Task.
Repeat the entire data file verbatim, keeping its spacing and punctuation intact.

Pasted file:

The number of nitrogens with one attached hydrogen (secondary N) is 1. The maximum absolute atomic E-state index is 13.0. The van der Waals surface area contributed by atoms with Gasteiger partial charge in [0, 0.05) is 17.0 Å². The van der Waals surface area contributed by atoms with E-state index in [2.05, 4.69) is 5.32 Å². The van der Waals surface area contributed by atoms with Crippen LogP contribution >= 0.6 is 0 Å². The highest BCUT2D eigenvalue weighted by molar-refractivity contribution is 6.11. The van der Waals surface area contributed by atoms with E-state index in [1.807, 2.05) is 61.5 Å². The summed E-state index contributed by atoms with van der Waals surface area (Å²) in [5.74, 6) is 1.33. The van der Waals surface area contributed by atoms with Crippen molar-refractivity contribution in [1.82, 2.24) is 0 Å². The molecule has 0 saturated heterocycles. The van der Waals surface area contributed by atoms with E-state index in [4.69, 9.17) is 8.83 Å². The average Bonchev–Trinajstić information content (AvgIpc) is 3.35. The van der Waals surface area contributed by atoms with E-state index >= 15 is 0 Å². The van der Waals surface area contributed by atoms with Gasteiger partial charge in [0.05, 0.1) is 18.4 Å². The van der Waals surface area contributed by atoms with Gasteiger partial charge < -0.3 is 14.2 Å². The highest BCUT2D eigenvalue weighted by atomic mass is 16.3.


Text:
The number of nitrogens with one attached hydrogen (secondary N) is 1. The maximum absolute atomic E-state index is 13.0. The van der Waals surface area contributed by atoms with Gasteiger partial charge in [0, 0.05) is 17.0 Å². The van der Waals surface area contributed by atoms with E-state index in [2.05, 4.69) is 5.32 Å². The van der Waals surface area contributed by atoms with Crippen LogP contribution >= 0.6 is 0 Å². The highest BCUT2D eigenvalue weighted by molar-refractivity contribution is 6.11. The van der Waals surface area contributed by atoms with E-state index in [1.807, 2.05) is 61.5 Å². The summed E-state index contributed by atoms with van der Waals surface area (Å²) in [5.74, 6) is 1.33. The van der Waals surface area contributed by atoms with Crippen molar-refractivity contribution in [1.82, 2.24) is 0 Å². The molecule has 0 saturated heterocycles. The van der Waals surface area contributed by atoms with E-state index in [4.69, 9.17) is 8.83 Å². The average Bonchev–Trinajstić information content (AvgIpc) is 3.35. The van der Waals surface area contributed by atoms with E-state index >= 15 is 0 Å². The van der Waals surface area contributed by atoms with Gasteiger partial charge in [0.05, 0.1) is 18.4 Å². The van der Waals surface area contributed by atoms with Gasteiger partial charge < -0.3 is 14.2 Å². The highest BCUT2D eigenvalue weighted by atomic mass is 16.3.